A strategy on how Iowa will cut back farm and sewage treatment pollution released today by Governor Branstad’s office is being criticized for being too friendly to farmers. As Iowa Public Radio’s Clay Masters reports, its intent is to shrink a dead zone in the nation’s top commercial fishery in the Gulf of Mexico.
Critics say the strategy would make Wastewater treatment and industrial plants make costly upgrades to cut pollution. Farmers would make upgrades voluntarily. It’s supposed to reduce harmful nutrients in Iowa waterways that wind up in the gulf. Governor Branstad says the strategy is about working together and not pointing fingers.
"Why is Iowa so much healthier and stronger than a lot of other states?" Branstad asked at his Monday press conference. "It’s because of the health and prosperity of agriculture. We don’t want to destroy the opportunity for farmers to make a living on the land. We also don’t want a lot of our cities to have to dramatically increase their property taxes."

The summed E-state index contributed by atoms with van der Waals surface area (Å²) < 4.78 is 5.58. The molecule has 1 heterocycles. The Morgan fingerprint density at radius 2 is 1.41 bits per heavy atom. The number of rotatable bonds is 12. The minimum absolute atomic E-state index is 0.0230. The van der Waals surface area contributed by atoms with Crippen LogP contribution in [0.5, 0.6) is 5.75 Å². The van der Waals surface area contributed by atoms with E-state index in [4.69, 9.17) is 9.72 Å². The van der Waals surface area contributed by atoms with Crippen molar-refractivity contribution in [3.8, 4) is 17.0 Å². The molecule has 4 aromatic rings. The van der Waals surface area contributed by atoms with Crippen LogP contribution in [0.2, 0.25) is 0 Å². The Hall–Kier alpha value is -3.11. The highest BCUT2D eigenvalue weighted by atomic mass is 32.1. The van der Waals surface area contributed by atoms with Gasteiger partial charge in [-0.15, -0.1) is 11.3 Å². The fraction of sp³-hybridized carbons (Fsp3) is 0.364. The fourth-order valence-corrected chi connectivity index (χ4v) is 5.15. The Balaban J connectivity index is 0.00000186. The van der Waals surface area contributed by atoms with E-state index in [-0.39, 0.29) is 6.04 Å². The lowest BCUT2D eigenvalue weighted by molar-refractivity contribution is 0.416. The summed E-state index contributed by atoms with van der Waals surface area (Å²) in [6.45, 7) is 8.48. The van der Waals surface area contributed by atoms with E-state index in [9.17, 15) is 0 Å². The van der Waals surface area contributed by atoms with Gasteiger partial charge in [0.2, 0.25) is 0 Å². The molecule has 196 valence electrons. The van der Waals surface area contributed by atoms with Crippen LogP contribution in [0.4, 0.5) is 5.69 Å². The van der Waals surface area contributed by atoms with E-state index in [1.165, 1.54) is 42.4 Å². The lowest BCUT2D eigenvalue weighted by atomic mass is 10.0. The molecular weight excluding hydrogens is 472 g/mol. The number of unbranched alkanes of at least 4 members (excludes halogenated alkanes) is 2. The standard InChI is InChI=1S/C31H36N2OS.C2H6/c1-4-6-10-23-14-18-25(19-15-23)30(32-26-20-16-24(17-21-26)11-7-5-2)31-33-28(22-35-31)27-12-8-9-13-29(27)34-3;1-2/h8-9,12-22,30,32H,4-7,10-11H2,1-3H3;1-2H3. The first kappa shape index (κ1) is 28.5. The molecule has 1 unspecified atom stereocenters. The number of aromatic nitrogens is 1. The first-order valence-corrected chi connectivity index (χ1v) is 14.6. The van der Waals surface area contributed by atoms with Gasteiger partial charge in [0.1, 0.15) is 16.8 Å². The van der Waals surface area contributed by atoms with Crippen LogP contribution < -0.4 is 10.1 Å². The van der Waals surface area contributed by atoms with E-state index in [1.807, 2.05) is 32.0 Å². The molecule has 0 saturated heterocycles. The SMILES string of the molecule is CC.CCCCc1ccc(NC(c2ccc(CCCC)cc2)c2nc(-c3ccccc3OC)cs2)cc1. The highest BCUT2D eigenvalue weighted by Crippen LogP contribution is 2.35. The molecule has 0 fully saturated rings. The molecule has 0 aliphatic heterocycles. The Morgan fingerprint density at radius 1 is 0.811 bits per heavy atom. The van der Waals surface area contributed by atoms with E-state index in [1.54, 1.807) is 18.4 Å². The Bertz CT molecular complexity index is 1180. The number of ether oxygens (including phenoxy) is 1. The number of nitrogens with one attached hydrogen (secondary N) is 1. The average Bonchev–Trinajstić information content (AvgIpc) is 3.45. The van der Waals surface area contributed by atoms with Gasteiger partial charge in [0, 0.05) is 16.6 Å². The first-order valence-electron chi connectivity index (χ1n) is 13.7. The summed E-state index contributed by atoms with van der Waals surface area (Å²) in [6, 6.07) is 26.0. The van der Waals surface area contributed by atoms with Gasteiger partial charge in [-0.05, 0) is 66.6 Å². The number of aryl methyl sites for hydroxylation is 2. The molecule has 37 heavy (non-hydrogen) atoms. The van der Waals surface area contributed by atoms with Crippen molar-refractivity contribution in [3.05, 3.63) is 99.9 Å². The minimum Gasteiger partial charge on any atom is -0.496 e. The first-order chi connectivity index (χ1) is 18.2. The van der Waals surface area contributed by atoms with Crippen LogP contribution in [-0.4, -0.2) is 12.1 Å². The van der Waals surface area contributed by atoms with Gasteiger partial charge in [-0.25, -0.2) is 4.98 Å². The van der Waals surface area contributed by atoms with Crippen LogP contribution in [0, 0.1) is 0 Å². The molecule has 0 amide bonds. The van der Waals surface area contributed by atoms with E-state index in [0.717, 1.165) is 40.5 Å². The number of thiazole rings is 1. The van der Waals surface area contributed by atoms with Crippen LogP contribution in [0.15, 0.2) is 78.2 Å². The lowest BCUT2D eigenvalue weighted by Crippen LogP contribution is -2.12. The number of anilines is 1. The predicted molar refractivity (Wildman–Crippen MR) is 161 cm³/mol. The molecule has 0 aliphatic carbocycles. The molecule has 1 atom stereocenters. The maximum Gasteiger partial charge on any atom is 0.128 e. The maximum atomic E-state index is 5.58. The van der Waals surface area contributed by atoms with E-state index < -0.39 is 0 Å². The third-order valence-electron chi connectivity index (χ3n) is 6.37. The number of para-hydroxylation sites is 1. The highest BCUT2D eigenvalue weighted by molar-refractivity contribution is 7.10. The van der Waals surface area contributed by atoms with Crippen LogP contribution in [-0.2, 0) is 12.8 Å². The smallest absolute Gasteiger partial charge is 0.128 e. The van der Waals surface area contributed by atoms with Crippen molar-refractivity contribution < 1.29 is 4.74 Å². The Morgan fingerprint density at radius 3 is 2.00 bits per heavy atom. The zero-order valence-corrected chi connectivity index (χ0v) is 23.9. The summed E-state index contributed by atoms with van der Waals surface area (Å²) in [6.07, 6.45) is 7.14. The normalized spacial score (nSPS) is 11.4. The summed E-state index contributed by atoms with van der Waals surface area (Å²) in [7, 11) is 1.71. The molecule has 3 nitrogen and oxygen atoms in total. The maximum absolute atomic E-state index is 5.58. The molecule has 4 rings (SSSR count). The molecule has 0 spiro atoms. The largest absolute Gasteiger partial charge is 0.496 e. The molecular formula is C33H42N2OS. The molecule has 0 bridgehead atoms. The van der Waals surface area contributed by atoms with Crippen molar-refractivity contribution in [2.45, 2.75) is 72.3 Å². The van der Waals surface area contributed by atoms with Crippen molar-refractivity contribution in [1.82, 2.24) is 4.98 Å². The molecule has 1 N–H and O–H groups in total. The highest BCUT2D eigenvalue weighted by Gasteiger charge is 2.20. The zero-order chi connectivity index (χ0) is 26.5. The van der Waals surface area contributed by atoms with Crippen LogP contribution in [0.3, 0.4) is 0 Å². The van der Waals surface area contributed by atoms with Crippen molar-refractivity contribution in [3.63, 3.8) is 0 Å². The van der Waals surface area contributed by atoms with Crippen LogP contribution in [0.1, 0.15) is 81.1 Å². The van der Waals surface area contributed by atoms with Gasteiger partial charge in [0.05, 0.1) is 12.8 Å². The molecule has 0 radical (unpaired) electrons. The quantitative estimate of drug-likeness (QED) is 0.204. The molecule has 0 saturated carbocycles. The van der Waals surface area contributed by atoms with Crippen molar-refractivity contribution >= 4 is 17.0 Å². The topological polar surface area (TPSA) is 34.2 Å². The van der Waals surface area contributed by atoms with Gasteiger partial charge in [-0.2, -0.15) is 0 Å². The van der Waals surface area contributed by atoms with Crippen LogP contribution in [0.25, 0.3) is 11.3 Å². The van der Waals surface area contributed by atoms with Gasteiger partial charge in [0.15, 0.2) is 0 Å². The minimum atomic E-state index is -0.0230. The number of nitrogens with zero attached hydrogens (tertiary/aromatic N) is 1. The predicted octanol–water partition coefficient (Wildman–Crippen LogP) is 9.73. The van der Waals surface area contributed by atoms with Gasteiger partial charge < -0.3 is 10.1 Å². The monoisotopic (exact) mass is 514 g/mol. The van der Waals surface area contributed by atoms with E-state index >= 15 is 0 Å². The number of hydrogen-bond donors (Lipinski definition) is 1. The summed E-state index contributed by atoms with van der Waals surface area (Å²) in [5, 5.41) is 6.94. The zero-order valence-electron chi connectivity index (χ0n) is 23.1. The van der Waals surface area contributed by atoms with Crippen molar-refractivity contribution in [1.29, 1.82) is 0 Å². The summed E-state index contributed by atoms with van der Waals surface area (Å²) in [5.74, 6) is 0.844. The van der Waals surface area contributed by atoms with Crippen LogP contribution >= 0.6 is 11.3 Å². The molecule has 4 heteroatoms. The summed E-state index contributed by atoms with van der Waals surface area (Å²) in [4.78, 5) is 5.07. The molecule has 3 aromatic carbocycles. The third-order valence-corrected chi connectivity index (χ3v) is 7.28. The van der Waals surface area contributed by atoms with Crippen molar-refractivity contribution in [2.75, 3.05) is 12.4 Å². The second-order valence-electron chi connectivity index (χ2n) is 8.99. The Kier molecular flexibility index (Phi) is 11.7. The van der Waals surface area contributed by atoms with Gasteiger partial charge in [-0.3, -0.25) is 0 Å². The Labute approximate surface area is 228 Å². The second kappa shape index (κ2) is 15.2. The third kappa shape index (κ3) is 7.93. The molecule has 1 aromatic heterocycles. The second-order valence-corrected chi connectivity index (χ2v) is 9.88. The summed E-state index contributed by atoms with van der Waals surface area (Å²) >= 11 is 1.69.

A team of scientists at Iowa State University examined how landscape changes in farm fields help prevent nitrogen and phosphorous run off into rivers and streams. Public can weigh in online between now and January 4th. Ralph Rosenberg, president of the Iowa Environmental Council, says that’s not enough time for the public to weigh in.
"I’m not saying anyone is deliberately doing it," Rosenberg said. "I’m just saying the consequence of having a 45 day period that covers Thanksgiving, that covers the holidays – Christmas, Hanuka, New Years – is really limiting."
Rosenberg has asked the DNR and Iowa Department of Agriculture and Land Stewardship to give the public 90 days to weigh in.